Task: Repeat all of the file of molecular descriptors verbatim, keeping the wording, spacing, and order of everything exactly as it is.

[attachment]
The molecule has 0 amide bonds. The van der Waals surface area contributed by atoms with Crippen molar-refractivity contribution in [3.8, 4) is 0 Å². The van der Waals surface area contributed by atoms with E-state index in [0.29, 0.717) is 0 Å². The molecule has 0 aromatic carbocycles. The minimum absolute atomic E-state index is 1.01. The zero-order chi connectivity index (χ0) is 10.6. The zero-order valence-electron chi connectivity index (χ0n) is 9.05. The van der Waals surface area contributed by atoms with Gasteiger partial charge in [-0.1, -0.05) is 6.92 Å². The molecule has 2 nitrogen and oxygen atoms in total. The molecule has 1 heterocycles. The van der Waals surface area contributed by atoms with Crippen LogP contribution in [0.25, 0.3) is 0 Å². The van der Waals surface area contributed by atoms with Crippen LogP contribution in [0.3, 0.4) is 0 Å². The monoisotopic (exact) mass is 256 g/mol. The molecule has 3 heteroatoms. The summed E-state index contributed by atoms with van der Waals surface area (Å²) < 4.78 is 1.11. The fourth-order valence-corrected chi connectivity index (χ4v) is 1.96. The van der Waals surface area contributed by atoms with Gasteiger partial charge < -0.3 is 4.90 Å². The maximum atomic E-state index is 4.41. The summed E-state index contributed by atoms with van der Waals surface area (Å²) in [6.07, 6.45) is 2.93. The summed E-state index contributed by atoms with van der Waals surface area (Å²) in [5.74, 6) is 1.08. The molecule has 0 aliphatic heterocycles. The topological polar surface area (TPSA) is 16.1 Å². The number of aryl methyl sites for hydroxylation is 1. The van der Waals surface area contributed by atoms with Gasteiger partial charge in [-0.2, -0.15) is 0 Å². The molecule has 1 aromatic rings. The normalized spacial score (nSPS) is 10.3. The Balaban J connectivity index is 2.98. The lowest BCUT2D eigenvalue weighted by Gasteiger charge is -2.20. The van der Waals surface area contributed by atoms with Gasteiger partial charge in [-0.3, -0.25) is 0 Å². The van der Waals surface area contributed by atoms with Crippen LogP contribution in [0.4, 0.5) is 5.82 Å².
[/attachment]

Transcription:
The molecule has 0 amide bonds. The van der Waals surface area contributed by atoms with Crippen molar-refractivity contribution in [3.8, 4) is 0 Å². The van der Waals surface area contributed by atoms with E-state index in [0.29, 0.717) is 0 Å². The molecule has 0 aromatic carbocycles. The minimum absolute atomic E-state index is 1.01. The zero-order chi connectivity index (χ0) is 10.6. The zero-order valence-electron chi connectivity index (χ0n) is 9.05. The van der Waals surface area contributed by atoms with Gasteiger partial charge in [-0.1, -0.05) is 6.92 Å². The molecule has 2 nitrogen and oxygen atoms in total. The molecule has 1 heterocycles. The van der Waals surface area contributed by atoms with Crippen LogP contribution in [0.25, 0.3) is 0 Å². The van der Waals surface area contributed by atoms with Crippen LogP contribution in [0.3, 0.4) is 0 Å². The monoisotopic (exact) mass is 256 g/mol. The molecule has 3 heteroatoms. The summed E-state index contributed by atoms with van der Waals surface area (Å²) < 4.78 is 1.11. The fourth-order valence-corrected chi connectivity index (χ4v) is 1.96. The van der Waals surface area contributed by atoms with Gasteiger partial charge < -0.3 is 4.90 Å². The maximum atomic E-state index is 4.41. The summed E-state index contributed by atoms with van der Waals surface area (Å²) in [6.07, 6.45) is 2.93. The summed E-state index contributed by atoms with van der Waals surface area (Å²) in [5.74, 6) is 1.08. The molecule has 0 aliphatic heterocycles. The topological polar surface area (TPSA) is 16.1 Å². The number of aryl methyl sites for hydroxylation is 1. The van der Waals surface area contributed by atoms with Gasteiger partial charge in [-0.2, -0.15) is 0 Å². The molecule has 1 aromatic rings. The normalized spacial score (nSPS) is 10.3. The Balaban J connectivity index is 2.98. The lowest BCUT2D eigenvalue weighted by Gasteiger charge is -2.20. The van der Waals surface area contributed by atoms with Gasteiger partial charge in [-0.3, -0.25) is 0 Å². The van der Waals surface area contributed by atoms with Crippen LogP contribution in [0.4, 0.5) is 5.82 Å².